"Mirtazapine" by Tigermask


"Mirtazapine" by Tigermask

Review

It has been a while since we were able to feature Tigermask in the magazine (and in the interim, his standalone track "Timeless" appeared on ‘Hot Music Live Presents Volume Three' in April of 2020) but now his new single "Mirtazapine" is out tomorrow on Apple Music to be followed by its parent album ‘Cocoon' via all platforms on 30th July.

The album as a whole is the second in a conceptual trilogy, following his debut ‘Ovum' of November 2015 and it is clear that the artist has thought very hard about not just the content of the project but also the fine detail of the structure as he tells me that "Mirtazapine" sits deliberately at the midpoint of ‘Cocoon' (and I suppose therefore at the pivot point of the entire trilogy) with preceding tracks being significantly different to those succeeding it as the protagonist experiences a form of re-birth.

The context of the whole is essential to understanding it as the cycle clearly has major auto biographical themes. Tigermask began creating it as far back as 2006 as he emerged from a "..near decade-long tunnel" of ill health and consequent solitude. (If the single's  title doesn't' convey much to you, then perhaps my revealing that it shares its name with an anti-depressant does).

This sense of being cut off from the world naturally informs the album title and is crucial to understanding how an individual can battle the effects of poor mental health, gain the self awareness necessary to try to emerge from the consequences and perhaps most importantly for an article such as this, use music as a therapeutic pathway for emerging back into the world. It is highly illuminating that Tigermask says of himself and his musician identity:

"I've never really felt much like a musician. To this day, I've never been in a band or moved in social circles driven by mutual passions for music. It simply became my chosen form of expression – a means to an end. The story I wanted to tell and how I wanted to tell it has always led the way. Any new skill or instrument I've ever learned has been in service to the story and never the other way around."

In this context, we can see how deeply personal these songs are to Tigermask in telling his own, unique story, yet like all good music, they resonate with the listener as well as the writer & you can use whichever expression or idea you feel most comfortable with to try to relate his writing about being trapped inside for so long with only his own thoughts as company (and how destructive that can be..) with what all of society has experienced over the last year or so: incredibly topical yet obviously it was all written long before the shared experience was imagined.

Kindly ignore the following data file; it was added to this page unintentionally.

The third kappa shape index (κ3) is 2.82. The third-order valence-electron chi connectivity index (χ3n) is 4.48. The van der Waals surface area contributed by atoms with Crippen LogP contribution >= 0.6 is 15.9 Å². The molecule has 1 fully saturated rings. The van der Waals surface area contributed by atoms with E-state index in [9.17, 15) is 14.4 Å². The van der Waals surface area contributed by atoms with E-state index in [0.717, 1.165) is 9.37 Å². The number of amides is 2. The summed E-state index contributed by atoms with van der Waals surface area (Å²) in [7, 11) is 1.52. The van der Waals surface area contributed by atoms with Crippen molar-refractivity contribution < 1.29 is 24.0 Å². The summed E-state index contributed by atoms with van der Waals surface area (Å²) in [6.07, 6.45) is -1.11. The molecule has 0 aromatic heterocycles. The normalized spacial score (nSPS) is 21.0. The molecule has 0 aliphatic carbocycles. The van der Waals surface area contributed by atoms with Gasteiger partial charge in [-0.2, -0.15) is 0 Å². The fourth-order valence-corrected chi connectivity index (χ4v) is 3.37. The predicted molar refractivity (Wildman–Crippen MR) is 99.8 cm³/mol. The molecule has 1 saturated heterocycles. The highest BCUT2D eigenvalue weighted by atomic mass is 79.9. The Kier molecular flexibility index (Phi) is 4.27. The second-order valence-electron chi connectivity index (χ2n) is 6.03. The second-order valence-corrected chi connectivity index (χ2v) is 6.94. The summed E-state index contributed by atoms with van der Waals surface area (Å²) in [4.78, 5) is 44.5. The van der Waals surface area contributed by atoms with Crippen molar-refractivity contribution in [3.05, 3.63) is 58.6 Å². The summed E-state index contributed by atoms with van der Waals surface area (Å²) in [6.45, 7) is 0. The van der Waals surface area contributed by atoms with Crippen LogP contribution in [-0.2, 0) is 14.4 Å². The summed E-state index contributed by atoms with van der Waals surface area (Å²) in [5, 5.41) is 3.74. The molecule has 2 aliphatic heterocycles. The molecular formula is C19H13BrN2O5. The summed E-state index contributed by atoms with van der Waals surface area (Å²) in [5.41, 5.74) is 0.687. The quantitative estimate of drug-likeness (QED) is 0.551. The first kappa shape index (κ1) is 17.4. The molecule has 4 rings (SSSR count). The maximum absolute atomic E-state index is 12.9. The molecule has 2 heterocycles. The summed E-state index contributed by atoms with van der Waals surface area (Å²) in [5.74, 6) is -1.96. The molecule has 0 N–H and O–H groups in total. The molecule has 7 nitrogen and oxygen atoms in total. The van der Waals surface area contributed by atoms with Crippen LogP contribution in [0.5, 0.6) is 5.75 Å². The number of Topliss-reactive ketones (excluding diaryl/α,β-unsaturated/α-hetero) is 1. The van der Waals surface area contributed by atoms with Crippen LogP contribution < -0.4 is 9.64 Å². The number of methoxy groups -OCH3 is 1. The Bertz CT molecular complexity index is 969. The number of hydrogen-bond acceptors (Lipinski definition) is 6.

"Mirtazapine" itself describes how the taking of a single new pill broke a terrible cycle of insomnia through a straight 48 hour sleep to a new chapter in his life: as pivotal to that as the song is within the project. A very stately & evocative track, it radiates a surprisingly calm dignity (not qualities often applicable to songs about mental health nor the effects of pharmaceuticals), it builds steadily to reflect the drug taking effect I imagine and as it progresses, the initial more jarring sounds and anguished vocals evolve into gentler tones of healing and salvation.

He describes his style as "subversive folk cinematic" and I think the current single bears this out: it's a deep subject yet you can picture what he is describing quite well after hearing the song. In terms of any affinity to style then as I have always been with the music of Tigermask, I don't find the challenge easy. It's solo work so he manages to say what he wants to say with the minimum of instrumental parts (which can more easily translate into live performances) though in the closing stages of "Mirtazapine" you get to hear guest vocals by Zoe Hobman as "Mother".  

Above all, I think my general conclusion is that as striking a song as "Mirtazapine" may be, and it will I hope stand on its own and gain airplay as such, its true meaning and significance will be enhanced by hearing it within the context of ‘Cocoon': potentially we are just missing so much more by hearing it alone. You can see why Pink Floyd didn't care for releasing singles off albums.

In the meantime, please look out too for the video which accompanies "Mirtazapine". It's at https://www.facebook.com/whoistigermask/videos/2724408587859195

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